It was interesting this week to hear the state government had some international engagement with the North West Minerals Province.
Resources Minister Scott Stewart said experts from his department hosted a special engagement session with the Movement of the Enterprises of France, which has more than 750,000 member companies.
Some 30 firms attended with direct interest in the minerals supply chain, from upstream extraction to downstream processing and manufacturing.
The Minister said this was the first step with similar events planned for Germany, Belgium, Netherlands and the UK.
It is a promising move and although electric vehicles weren't specifically, North West Queensland copper and rare earth metals play an important role in the supply chain.
Only this week Melbourne startup Relectrify has received a $1.49 million grant from the Australian Renewable Energy Agency to repurpose old electric car batteries to store power for businesses through a multi-million dollar project.
It will extend the lifetime of electric vehicle batteries, which are usually replaced when they reach 80 per cent of their original capacity.
Federal energy minister Angus Taylor has recently released his future fuels strategy, which includes the government's electric vehicle policy.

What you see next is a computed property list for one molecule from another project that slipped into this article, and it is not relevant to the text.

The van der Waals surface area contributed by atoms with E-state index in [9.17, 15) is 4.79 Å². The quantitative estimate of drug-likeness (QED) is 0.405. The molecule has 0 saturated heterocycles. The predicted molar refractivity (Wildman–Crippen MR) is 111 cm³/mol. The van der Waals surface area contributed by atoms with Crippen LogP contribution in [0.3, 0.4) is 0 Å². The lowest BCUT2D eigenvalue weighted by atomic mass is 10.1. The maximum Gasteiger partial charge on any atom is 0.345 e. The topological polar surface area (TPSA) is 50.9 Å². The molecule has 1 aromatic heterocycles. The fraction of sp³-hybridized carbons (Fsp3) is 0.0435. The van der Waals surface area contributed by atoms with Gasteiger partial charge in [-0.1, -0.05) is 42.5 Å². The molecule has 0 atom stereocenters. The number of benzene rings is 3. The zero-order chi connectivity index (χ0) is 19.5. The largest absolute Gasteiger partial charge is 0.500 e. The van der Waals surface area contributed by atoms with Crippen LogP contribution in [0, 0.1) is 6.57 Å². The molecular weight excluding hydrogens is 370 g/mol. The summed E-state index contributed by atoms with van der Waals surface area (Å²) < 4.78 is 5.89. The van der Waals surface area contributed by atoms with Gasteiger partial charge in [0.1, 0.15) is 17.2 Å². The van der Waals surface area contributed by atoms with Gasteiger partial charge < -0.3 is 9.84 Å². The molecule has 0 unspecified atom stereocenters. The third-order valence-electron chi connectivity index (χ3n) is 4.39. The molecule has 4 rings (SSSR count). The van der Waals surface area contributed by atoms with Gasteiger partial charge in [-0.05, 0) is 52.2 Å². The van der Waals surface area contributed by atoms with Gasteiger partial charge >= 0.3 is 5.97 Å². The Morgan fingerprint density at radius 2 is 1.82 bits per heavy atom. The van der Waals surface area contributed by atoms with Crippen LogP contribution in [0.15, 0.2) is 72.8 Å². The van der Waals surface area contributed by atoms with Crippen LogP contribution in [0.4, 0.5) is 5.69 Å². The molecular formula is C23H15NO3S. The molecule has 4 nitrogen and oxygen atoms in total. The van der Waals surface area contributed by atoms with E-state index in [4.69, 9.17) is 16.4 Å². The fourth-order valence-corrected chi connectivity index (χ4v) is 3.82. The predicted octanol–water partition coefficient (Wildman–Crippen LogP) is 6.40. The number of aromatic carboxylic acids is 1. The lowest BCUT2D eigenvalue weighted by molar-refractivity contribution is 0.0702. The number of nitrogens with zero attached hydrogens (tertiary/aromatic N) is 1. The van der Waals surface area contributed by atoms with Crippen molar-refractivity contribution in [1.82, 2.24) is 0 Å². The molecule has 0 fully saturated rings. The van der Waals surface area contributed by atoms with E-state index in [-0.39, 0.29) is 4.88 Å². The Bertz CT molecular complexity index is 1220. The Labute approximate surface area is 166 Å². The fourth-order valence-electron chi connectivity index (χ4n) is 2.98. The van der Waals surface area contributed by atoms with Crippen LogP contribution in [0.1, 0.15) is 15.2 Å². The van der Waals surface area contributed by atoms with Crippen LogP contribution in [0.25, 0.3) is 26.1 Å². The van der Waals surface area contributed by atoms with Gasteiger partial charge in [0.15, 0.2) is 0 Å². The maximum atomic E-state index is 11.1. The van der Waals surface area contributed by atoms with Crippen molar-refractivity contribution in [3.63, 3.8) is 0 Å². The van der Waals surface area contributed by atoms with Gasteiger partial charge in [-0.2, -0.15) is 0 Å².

Disappointingly he has ruled out subsidies to make such cars more affordable instead opting to help businesses go electric for their company cars.
The Electric Vehicle Council has described Mr Taylor's proposal as "another flaccid, do-nothing" document.
"Australia's inertia on EV has been noticed by the global auto sector, which now withholds the best and most affordable electric vehicles from our market," the group said in a statement.
If only this government put the same energy into securing Australia's future in renewable industries as it does into dubious "clean coal" schemes we'd be in much better position.
It would heighten interest in the NWMP's offerings and Mr Stewart would have a better story to tell Movement of the Enterprises of France.